Bahrain GP: FIA makes ruling on Lewis Hamilton jewellery dispute

Lewis Hamilton was exempt from the ban on jewellery wearing last season following a note from his doctor.

Seven-time World Champion Lewis Hamilton will not be punished for wearing jewellery at this weekend’s season-opening Bahrain Grand Prix, after a doctor’s letter was presented detailing that the 38-year-old couldn’t remove his nose stud.

Hamilton and the FIA bumped heads last season after the governing body cracked down on jewellery wearing, with the Mercedes driver, as well known, being somebody who has several piercings.

Whilst Hamilton removed the vast majority of his piercings last season, he was unable to remove his nose stud, with the British driver having gotten a doctor’s note which revealed that he couldn’t remove it as it could cause an infection.

Hamilton was once again questioned over his jewellery, though, at the Bahrain International Circuit on Friday; however, he was once again exempted from the jewellery rules following another note from his doctor.

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The new note states that Hamilton is unable to remove his nose stud as it could result in disfigurement to the 103-time race winner’s nose, meaning he is unlikely to be flagged about the piercing again this season.

Regarding the note from Hamilton’s doctor, the FIA noted: “The stewards having heard from a team representative and receiving a medical report from the team doctor of Mercedes, which requested an exemption.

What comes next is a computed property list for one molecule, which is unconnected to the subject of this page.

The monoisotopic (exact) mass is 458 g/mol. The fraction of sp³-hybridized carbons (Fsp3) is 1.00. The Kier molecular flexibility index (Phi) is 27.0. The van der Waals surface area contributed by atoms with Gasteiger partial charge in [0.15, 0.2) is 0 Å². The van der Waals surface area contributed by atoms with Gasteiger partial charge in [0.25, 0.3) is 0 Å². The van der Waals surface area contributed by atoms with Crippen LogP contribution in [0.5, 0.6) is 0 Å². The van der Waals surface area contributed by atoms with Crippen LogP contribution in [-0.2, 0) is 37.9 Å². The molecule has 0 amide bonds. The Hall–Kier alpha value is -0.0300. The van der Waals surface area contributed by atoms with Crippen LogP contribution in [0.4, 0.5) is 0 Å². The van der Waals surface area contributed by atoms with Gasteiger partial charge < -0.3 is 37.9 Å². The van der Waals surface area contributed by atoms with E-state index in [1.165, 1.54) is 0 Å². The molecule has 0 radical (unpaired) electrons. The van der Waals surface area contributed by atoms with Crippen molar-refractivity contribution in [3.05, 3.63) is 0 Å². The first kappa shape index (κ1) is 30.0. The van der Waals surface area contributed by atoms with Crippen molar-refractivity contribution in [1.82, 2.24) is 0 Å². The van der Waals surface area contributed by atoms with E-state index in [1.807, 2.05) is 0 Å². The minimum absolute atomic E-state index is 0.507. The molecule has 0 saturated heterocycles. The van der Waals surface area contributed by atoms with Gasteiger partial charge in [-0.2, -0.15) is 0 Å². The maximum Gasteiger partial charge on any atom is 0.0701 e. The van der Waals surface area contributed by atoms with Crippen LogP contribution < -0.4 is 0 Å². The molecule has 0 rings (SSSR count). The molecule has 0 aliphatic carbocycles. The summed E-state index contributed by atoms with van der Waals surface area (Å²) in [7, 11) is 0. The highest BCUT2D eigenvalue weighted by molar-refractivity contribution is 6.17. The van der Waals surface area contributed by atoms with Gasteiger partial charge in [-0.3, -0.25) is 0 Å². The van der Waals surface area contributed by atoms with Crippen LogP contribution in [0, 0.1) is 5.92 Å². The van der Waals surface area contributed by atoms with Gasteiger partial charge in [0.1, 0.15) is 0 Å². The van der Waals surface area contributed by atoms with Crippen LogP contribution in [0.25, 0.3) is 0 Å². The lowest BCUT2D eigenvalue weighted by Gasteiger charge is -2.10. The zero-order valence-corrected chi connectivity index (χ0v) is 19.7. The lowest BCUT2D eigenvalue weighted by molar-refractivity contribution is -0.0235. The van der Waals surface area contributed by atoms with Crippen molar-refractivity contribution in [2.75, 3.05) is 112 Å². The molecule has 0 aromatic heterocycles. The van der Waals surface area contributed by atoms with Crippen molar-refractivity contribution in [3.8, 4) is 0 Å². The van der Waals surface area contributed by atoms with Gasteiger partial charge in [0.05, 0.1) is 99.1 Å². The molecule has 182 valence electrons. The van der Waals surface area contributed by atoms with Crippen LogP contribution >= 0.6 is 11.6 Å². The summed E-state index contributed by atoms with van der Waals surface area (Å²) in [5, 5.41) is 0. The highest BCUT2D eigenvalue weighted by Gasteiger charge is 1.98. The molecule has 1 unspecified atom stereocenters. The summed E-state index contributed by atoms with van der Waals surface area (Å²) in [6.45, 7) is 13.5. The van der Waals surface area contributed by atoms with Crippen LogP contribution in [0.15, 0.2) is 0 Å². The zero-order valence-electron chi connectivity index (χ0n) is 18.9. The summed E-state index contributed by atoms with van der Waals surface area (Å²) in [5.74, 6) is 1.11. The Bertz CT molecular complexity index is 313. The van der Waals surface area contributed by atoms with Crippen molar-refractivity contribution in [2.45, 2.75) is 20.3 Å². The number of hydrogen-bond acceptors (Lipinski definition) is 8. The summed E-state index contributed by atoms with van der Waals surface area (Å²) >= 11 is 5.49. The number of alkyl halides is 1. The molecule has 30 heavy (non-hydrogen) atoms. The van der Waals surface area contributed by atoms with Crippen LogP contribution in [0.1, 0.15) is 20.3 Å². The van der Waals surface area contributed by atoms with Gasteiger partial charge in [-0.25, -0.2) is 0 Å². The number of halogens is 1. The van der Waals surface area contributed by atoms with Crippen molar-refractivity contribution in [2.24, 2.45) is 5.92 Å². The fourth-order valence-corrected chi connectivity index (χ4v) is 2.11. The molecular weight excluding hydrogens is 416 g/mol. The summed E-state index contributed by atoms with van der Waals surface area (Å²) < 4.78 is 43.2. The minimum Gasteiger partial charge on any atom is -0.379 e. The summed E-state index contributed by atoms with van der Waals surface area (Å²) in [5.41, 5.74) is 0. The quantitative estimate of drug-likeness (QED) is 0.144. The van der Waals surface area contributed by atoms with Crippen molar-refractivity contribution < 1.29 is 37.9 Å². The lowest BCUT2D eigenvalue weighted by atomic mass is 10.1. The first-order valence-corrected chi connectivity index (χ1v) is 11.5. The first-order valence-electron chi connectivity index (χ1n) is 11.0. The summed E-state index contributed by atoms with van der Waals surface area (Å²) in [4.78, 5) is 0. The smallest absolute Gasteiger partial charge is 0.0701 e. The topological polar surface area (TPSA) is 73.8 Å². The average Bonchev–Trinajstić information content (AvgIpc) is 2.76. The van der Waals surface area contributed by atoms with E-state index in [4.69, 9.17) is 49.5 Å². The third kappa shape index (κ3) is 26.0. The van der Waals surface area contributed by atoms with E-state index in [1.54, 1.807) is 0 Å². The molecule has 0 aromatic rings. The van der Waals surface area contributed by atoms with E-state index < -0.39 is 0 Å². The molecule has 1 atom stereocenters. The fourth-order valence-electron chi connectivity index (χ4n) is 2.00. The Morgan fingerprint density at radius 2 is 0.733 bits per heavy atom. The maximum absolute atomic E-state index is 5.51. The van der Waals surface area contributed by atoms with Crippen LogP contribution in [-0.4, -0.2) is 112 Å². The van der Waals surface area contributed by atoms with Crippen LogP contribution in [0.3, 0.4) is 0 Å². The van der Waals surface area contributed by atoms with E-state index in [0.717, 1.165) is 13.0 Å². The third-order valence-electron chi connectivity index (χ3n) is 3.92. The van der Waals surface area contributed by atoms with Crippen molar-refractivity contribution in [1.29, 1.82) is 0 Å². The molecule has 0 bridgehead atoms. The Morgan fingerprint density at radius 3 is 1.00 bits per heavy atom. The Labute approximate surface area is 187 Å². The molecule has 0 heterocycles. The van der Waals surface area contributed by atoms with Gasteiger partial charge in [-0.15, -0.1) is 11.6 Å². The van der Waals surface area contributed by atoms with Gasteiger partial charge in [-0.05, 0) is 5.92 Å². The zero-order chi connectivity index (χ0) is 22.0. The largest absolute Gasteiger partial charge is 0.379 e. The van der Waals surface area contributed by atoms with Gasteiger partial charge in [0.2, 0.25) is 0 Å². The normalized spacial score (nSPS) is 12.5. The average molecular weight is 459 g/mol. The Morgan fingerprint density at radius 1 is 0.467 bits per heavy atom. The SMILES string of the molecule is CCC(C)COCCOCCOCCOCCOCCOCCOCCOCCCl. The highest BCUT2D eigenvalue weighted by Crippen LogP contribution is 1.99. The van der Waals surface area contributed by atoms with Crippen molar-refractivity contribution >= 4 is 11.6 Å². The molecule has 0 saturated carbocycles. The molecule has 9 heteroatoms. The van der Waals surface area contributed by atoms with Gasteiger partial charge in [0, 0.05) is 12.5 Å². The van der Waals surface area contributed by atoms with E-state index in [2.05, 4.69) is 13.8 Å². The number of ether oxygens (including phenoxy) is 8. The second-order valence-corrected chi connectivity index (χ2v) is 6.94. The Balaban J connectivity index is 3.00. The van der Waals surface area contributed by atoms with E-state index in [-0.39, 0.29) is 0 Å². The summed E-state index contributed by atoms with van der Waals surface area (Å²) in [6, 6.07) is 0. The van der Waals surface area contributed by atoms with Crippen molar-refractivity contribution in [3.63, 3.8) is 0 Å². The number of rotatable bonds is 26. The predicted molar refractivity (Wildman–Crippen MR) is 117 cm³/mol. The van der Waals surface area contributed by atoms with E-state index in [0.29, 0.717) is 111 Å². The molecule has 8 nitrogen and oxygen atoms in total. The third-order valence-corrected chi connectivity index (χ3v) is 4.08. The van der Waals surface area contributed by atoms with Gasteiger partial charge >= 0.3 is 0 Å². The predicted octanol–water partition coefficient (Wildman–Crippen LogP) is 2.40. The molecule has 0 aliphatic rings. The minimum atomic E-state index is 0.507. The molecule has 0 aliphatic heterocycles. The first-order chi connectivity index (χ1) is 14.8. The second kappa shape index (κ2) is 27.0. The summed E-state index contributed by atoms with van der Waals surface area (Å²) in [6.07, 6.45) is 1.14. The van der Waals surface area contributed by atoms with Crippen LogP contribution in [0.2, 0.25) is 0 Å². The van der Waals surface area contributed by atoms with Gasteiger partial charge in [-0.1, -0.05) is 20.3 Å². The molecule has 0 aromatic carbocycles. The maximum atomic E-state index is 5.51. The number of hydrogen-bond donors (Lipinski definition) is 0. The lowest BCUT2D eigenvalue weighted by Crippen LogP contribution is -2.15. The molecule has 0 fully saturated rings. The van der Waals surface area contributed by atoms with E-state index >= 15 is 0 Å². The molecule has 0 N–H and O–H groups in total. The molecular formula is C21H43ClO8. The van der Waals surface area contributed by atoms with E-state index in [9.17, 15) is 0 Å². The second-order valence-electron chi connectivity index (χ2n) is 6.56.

“The stewards consulted the FIA medical delegate, who viewed the medical report, examined the driver and concurred with the opinion therein.

“We have determined to take no further action as there are concerns about disfigurement with frequent attempts at removal of the device.”

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Hamilton has also seemingly been given the all-clear to wear his new helmet this weekend, despite the fact that it includes the LGBTQ+ flag on top.

Many had wondered if Hamilton would find himself in trouble for using his new lid, given the recent update to the FIA’s International Sporting Code (ISC).

Following the controversial update, which banned “political, religious and personal statements”, it had been expected that wearing clothing or a helmet in support of a campaign or a community would be banned; however, following the use of Hamilton’s helmet on Friday, it appears that the FIA may be taking a relaxed approach.